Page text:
Published: December 3 2012
EUROPE – Prisoners In Paradise (1991, 2001 reissue)
I know people who love this album, and admittedly it has a couple good songs on it. However, by this time Europe had lost their identity. They were now openly pursuing a commercial American sound, and it shows. The regality of old Europe was now only audible on a handful of tracks. On some, they were attempting to milk the ZZ Top cow. This is by their own admission. On other songs, you can mistake them for Roxette!
I had always loved Europe, and could not wait for the fifth album. Three years in the waiting, when Prisoners of Paradise finally dropped I snapped it up. Produced by Beau Hill (one of my least favourite metal producers of all time, ruining almost every band he touched, hello Twisted Sister!) and mixed in “Q Sound” (remember that?) I was immediately taken aback. Europe did promise a “heavier” album, and in a sense, this has more guitars. However, heavy is not the word I would have chosen. The album is overproduced, overpolished, and contrived. With a few notable exceptions, the riffs don’t stand out and the songs just drown in a morass of gang vocals courtesy of Hill’s horrendous production.
“All Or Nothing” (co-written by Mr. Big’s Eric Martin), the opening track, is a great example of this. Yeah, sure, it’s based on guitars rather than keys. However, this is a pop song! Track two, “Halfway to Heaven”, co-written by Jim Vallance sounds exactly like Roxette. My Roxette-loving sister adored this song. “I’ll Cry For You” is a way, way, way overproduced ballad. No wonder the band preferred their later acoustic rendering of it. “Little Bit Of Loving” is just a bad song, too American sounding for this band, not worthy of the name Europe. “Talk To Me” isn’t bad, and “The Seventh Sign” is at least heavier, but not a particularly memorable song.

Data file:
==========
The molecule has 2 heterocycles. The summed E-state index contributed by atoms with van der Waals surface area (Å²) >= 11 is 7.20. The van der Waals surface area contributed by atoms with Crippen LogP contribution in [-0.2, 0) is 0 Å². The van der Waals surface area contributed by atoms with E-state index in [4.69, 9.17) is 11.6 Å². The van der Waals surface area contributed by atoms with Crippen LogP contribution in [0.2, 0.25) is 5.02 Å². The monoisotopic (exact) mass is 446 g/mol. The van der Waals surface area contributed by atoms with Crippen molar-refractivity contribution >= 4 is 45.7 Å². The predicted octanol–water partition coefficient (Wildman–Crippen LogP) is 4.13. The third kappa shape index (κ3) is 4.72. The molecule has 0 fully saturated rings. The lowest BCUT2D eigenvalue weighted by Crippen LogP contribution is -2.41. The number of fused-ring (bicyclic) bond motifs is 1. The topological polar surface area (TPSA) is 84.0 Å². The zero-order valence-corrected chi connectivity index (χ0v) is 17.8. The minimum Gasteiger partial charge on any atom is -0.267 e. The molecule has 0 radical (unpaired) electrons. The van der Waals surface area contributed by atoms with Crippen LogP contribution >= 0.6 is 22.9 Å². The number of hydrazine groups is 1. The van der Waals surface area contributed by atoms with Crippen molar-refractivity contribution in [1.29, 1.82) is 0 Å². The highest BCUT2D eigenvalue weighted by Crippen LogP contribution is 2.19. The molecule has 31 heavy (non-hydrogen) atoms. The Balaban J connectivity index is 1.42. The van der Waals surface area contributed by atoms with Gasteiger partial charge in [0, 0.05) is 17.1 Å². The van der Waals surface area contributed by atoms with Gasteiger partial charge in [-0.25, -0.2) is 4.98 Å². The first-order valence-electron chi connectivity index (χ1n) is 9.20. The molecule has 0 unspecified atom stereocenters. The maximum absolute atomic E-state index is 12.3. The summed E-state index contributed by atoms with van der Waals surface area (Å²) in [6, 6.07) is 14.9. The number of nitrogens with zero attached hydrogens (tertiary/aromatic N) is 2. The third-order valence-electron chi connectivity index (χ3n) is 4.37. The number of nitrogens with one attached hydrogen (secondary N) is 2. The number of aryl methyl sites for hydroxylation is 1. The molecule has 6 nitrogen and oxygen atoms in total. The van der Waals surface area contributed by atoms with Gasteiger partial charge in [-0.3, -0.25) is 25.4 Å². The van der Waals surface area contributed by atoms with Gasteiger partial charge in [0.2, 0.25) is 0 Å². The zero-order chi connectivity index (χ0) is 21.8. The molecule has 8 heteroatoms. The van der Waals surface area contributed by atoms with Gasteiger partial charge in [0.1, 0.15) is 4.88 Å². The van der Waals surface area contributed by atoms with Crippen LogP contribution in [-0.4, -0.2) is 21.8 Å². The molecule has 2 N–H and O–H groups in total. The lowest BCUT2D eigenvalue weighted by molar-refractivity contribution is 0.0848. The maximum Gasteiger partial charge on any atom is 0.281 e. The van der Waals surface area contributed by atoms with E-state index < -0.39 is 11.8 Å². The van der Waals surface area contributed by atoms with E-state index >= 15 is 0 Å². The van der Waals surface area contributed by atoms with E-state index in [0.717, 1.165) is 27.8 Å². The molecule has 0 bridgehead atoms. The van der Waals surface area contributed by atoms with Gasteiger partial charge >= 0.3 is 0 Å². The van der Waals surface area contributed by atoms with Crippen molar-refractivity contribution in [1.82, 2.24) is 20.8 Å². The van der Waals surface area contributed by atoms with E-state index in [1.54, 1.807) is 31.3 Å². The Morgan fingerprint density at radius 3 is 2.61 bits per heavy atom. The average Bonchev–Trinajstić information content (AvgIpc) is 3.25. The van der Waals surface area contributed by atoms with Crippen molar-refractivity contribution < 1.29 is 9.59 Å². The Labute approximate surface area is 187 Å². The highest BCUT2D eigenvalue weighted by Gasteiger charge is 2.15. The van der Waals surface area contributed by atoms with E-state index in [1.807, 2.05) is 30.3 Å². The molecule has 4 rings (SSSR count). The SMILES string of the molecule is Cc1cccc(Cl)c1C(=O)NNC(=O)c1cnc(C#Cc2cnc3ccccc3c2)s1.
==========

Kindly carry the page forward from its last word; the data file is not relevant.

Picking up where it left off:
That ended side one of the original album. Side two began with the first really good song, “Prisoners in Paradise”. This ballad-like anthem is still overproduced, but it at least breathes and is irresistibly catchy. I just don’t get that dumb, spoken word opening. “Man, I just wanna be somebody!” Come on, guys. Let’s not write down to “the kids”. (Why did bands always refer to their fans as “the kids”?)
“Bad Blood” sucks. “Homeland” is not bad, and could have fit in on the previous album Out Of This World. It’s a decent song, and the lyrics at least sound heartfelt rather than contrived. This however is followed by the absolute worst song on an already dreadful album: The ZZ Top inspired “Got Your Mind In The Gutter”. The lyrics: dumb. The riff: stale. The chorus: awful. Terrible song. We’re almost near the end, and “Til My Heart Beats Down Your Door”, although a bit too soft, has a pulse.
Europe at least had the class to write one classic great song and end the album with it: “Girl From Lebanon”. It grooves, but not in a cheesy contrived way like the rest of the album. The chorus is irresistible It’s a great song, and the only truly 100% great song on the album. This one has the regal Europe sound that I missed. They still play it live.
Remastered versions of the album throw on two bonus tracks, both nondescript and not memorable: “Mr. Government Man” and “Long Time Comin'”. No matter how many times I’ve played the CD, these two songs refuse to stick to my brain.
Commercially, Europe’s fifth album was a complete dud, and sounded that much more stupid in the wake of its competition. Not that Europe could have foreseen this, but Nevermind, Ten, and Badmotorfinger drove this album into the dirt. Fans were eager to soak up something more heavy, heartfelt and real. While Europe’s goal here was to “heavy up” their sound (this is the direction that metal was going in previous months anyway) they were completely lapped by the new kids on the block. And then came a decade-long hiatus.
The good news is that Europe came back with original member John Norum on guitar for 2003’s excellent Start From The Dark, one of their best records.
Lineup – Joey Tempest, vocals. Kee Marcello, guitars. Mic Michaeli, keys. Ian Haugland, drums. John Levén , bass.